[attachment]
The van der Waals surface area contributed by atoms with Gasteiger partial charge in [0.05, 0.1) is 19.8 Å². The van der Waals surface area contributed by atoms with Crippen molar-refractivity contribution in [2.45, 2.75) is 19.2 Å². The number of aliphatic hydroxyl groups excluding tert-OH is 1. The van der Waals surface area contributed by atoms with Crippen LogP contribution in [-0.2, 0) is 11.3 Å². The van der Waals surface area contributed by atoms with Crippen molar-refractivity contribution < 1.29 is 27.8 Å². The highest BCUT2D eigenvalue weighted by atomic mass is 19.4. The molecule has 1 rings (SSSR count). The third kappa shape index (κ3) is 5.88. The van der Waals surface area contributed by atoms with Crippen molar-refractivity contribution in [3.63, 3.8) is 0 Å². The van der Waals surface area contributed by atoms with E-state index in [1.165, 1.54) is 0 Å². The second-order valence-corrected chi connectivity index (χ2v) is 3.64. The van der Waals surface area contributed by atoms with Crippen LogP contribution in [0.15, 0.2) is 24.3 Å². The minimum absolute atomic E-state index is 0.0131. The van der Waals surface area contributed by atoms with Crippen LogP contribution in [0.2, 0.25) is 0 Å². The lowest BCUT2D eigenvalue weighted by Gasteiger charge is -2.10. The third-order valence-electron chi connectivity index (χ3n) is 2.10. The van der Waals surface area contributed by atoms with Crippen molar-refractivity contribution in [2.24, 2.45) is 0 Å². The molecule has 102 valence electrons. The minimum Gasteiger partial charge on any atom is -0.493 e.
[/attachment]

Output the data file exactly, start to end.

The van der Waals surface area contributed by atoms with Gasteiger partial charge in [0.05, 0.1) is 19.8 Å². The van der Waals surface area contributed by atoms with Crippen molar-refractivity contribution in [2.45, 2.75) is 19.2 Å². The number of aliphatic hydroxyl groups excluding tert-OH is 1. The van der Waals surface area contributed by atoms with Crippen LogP contribution in [-0.2, 0) is 11.3 Å². The van der Waals surface area contributed by atoms with Crippen molar-refractivity contribution < 1.29 is 27.8 Å². The highest BCUT2D eigenvalue weighted by atomic mass is 19.4. The molecule has 1 rings (SSSR count). The third kappa shape index (κ3) is 5.88. The van der Waals surface area contributed by atoms with Crippen molar-refractivity contribution in [3.63, 3.8) is 0 Å². The van der Waals surface area contributed by atoms with E-state index in [1.165, 1.54) is 0 Å². The second-order valence-corrected chi connectivity index (χ2v) is 3.64. The van der Waals surface area contributed by atoms with Crippen LogP contribution in [0.15, 0.2) is 24.3 Å². The minimum absolute atomic E-state index is 0.0131. The van der Waals surface area contributed by atoms with Crippen LogP contribution in [0.2, 0.25) is 0 Å². The lowest BCUT2D eigenvalue weighted by Gasteiger charge is -2.10. The third-order valence-electron chi connectivity index (χ3n) is 2.10. The van der Waals surface area contributed by atoms with Crippen molar-refractivity contribution in [2.24, 2.45) is 0 Å². The molecule has 102 valence electrons. The minimum Gasteiger partial charge on any atom is -0.493 e.